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A Little-Known Perk for Postal Workers

There's a town in Central Florida that's populated entirely by retired postal workers and their spouses. Nalcrest was founded in 1963 by the National Association of Letter Carriers (NALC), and it's still run by the union, without government subsidy.

What does it cost to live in Nalcrest? The 500 apartments on the property rent for between $315 and $335 a month. A bargain. So, not surprisingly, there's a long waiting list. Worth 25 to 30 years of sometimes back-breaking service? Maybe.

(Source: Palm Beach Post )
Ice Skating on Water?

It may surprise you to learn that ice skaters are technically skating on water, not ice. At it's freezing point (32 degrees Fahrenheit), ice has a liquid surface 40 billionths of a meter thick. If that layer was much thinner, a skater's blades would stick instead of glide gracefully.

(Source: That's a Fact Jack!)
Lickable Ads

You're flipping through a magazine when you see an ad for a new fruit juice. No need to rush out to the grocery store to see how it tastes. With a new type of ad featuring a lickable panel, you can find out immediately.

The removable, flavor-laden stickers can be licked just once and can't be reattached to the ad. So far, this technology, which has been approved by the FDA, has been used to promote grape juice and toothpaste in popular magazines such as People and Rolling Stone.

Although advertisers are still studying the "ick factor" (how receptive consumers are to licking ads), new flavors are being developed. Keep an eye out for pizza, soy milk, and children's cold medicines.

(Source: The Wall Street Journal)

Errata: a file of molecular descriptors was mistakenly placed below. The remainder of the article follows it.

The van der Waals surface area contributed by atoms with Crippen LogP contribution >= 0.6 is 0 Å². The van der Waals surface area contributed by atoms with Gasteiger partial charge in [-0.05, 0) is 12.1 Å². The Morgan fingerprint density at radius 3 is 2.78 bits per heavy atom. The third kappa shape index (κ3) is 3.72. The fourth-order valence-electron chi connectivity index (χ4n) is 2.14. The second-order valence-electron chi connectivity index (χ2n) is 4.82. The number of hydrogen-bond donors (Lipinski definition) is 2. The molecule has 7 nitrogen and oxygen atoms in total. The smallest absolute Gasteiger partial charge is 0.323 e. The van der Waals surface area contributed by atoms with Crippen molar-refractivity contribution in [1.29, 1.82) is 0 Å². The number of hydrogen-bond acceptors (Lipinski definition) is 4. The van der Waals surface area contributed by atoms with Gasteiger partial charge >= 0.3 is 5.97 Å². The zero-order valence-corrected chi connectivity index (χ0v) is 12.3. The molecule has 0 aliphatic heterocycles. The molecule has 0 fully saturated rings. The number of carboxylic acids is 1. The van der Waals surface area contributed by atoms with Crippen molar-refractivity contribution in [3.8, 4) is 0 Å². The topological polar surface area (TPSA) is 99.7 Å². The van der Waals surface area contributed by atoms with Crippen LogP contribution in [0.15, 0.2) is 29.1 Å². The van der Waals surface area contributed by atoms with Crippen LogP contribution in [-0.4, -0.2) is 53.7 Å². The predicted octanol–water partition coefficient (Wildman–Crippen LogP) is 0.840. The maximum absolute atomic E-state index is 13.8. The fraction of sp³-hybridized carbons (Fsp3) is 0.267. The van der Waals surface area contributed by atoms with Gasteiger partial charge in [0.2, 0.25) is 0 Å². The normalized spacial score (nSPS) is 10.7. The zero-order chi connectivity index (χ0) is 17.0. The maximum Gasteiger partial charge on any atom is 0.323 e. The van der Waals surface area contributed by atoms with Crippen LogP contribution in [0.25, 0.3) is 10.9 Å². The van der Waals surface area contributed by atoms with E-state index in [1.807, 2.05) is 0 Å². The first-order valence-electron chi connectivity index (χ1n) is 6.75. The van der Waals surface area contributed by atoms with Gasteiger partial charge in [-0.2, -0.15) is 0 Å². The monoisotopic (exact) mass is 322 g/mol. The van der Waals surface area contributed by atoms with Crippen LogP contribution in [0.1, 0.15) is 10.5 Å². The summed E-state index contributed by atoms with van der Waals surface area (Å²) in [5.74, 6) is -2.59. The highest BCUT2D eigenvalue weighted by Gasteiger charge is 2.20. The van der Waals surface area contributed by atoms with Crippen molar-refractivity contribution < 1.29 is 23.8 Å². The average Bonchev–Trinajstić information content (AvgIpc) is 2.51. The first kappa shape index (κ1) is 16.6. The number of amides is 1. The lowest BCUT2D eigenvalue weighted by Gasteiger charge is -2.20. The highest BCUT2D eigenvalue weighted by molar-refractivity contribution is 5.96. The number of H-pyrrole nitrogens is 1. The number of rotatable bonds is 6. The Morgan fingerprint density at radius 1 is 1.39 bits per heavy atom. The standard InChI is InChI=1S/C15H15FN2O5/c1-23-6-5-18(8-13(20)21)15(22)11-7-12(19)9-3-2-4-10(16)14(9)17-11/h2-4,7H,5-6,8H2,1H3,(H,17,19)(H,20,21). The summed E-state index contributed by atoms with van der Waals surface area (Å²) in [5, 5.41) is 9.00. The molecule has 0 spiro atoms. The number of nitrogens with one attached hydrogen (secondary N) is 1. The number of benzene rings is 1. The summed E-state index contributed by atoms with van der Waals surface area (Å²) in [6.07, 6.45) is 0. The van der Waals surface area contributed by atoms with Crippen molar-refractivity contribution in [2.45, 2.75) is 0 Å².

The Computerized Repo Man

You head out to your car, turn the key in the ignition. Instead of the roar of the engine, you hear an insistent beeping. You turn the key again. The car still won't start!

This situation is becoming increasingly common because of a new effort by some lenders to cut down on loan defaults. They've been turning to several companies that offer technology to "train" customers to pay on time.

It works like this: A small box is mounted under the dash of the car. Its lights flash when a payment is coming up. It starts beeping on the due date. If the payment isn't made, the car won't start. Lenders claim that default rates have decreased 30 to 50 percent among those who have the device installed.

Frustrating? Maybe. But probably better than a late night visit from a collection agency to repossess the vehicle.

(Source: USA Today)
Can You Live On Air Alone?

You've no doubt heard of vegetarians and vegans (who don't eat any animal products). Maybe you've even run across a few raw foodists (no cooking allowed) and fruititarians (who eat only fruit). But you probably don't know any breatharians, who believe they don't have to eat at all. They claim to live off prana, a "life force" that exists in the air and light.

Unlike many religious groups that practice occasional fasting, breatharians maintain that they can fast forever without ill effect. (Unfortunately, several converts have died over the years.) Still, many of the movement's leaders continue to eat, claiming they don't need the nourishment but merely enjoy the taste of food.

The Firefighting Robot